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Case # 00836092
Date of Accident: 04/30/2008
District Office: NYC
Employer: Field Family Associates LLC
Carrier: State Insurance Fund
Carrier ID No.: W204002
Carrier Case No.: 62944020-327
Date of Filing of Decision: 04/04/2013
Claimant's Attorney: Terry Katz & Associates, PC
Panel: Robert E. Beloten

MANDATORY FULL BOARD REVIEW
FULL BOARD MEMORANDUM OF DECISION

The Full Board at its meeting on February 26, 2013, considered the above captioned case for Mandatory Full Board Review of the Board Panel Memorandum of Decision (MOD) filed May 24, 2012.

ISSUE

The issue presented for Mandatory Full Board Review is whether the instant claim for a neck injury is barred by Workers' Compensation Law (WCL) § 28.

The Workers' Compensation Law Judge (WCLJ) amended the claim to include an injury to the claimant's neck, finding that the carrier, State Insurance Fund (SIF), made an advance payment of compensation regarding the neck, and directed no further action.

The Board Panel majority reversed the WCLJ's decision, finding that the claim for a causally related neck injury is barred pursuant to WCL § 28, as an advance payment of compensation was not made by SIF when it paid for medical treatment involving the claimant's neck.

The dissenting Board Panel member concluded that SIF made an advance payment of compensation when it paid for the causally related treatments to the claimant's neck, and therefore the claim for the neck is not barred by WCL § 28.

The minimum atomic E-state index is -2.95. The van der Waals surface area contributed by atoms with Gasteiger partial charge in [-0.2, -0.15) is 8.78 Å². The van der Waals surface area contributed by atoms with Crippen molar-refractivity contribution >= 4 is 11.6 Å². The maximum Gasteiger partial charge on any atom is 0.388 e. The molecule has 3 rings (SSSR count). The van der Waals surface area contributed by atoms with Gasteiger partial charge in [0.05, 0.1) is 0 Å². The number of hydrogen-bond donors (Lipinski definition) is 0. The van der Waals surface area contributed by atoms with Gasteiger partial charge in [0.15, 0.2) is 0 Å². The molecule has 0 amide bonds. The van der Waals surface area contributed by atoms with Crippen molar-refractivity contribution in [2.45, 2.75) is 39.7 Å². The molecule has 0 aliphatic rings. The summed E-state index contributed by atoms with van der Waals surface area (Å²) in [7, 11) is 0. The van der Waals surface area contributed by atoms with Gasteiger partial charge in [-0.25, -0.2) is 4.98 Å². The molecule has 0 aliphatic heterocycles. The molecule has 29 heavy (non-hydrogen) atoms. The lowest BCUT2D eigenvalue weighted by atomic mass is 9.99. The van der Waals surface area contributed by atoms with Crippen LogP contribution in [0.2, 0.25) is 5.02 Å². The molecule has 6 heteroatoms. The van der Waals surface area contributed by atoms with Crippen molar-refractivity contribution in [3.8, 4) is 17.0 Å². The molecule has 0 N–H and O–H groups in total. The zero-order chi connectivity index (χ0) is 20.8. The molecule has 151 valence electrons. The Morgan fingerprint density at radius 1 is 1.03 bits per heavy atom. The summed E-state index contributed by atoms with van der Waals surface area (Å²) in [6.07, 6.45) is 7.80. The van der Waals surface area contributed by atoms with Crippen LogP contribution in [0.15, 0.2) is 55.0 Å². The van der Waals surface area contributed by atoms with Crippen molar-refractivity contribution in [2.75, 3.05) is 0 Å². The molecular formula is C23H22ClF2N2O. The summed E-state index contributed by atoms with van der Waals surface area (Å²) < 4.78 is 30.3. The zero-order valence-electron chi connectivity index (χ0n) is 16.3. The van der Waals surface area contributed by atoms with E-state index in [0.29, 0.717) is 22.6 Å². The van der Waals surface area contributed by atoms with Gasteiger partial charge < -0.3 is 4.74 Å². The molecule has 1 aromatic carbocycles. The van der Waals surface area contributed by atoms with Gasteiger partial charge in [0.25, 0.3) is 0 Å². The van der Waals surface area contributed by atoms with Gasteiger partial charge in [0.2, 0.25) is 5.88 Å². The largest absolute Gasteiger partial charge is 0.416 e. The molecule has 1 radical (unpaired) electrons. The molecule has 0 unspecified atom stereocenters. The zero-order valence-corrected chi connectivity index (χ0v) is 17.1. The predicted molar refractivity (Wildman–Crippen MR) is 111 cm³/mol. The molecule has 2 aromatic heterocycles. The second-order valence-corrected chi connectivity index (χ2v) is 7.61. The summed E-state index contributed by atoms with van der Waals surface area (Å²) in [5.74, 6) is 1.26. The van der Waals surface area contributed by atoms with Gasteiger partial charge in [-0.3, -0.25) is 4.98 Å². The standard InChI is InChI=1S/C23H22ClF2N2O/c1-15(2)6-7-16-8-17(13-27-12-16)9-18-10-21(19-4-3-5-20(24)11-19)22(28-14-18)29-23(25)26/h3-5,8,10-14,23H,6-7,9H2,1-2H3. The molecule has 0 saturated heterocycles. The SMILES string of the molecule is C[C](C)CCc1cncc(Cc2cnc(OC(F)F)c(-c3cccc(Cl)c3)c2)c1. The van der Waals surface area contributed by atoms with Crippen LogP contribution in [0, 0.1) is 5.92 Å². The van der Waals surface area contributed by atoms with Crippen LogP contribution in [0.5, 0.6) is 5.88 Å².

In his application for Mandatory Full Board Review, the claimant asserts that SIF knowingly paid for treatment for the claimant's causally related neck injury, and therefore, waived its WCL § 28 defense.

In rebuttal, SIF asserts that the majority opinion of the Board Panel is correct and should be affirmed in its entirety.

Upon review, the Full Board votes to adopt the following findings and conclusions.

FACTS

In a decision filed on January 13, 2009, the WCLJ concluded that the claimant sustained a work-related back injury on April 30, 2008, and made awards. The decision was amended on January 27, 2009, to modify the award rate.

A C-4.2 (Doctor's Progress Report) filed by the claimant's treating medical provider, Dr. Nagendra, on May 14, 2010, for an April 19, 2010, date of service, notes tenderness of the neck and paracervical region, and thereafter diagnoses the claimant with a causally related (see Part E [Doctor's Opinion], 1. and 2.) cervical sprain/strain. The C-4.2 also indicates treatment to the claimant's established back. There is no indication in the record that SIF objected to this bill.

A C-4.2 filed by Dr. Nagendra on June 4, 2010, for a May 17, 2010, date of service, notes tenderness of the neck and paracervical region, and thereafter diagnoses the claimant with a causally related (see Part E [Doctor's Opinion], 1. and 2.) cervical sprain/strain. The C-4.2 also indicates treatment to the claimant's established back. There is no indication in the record that SIF objected to this bill.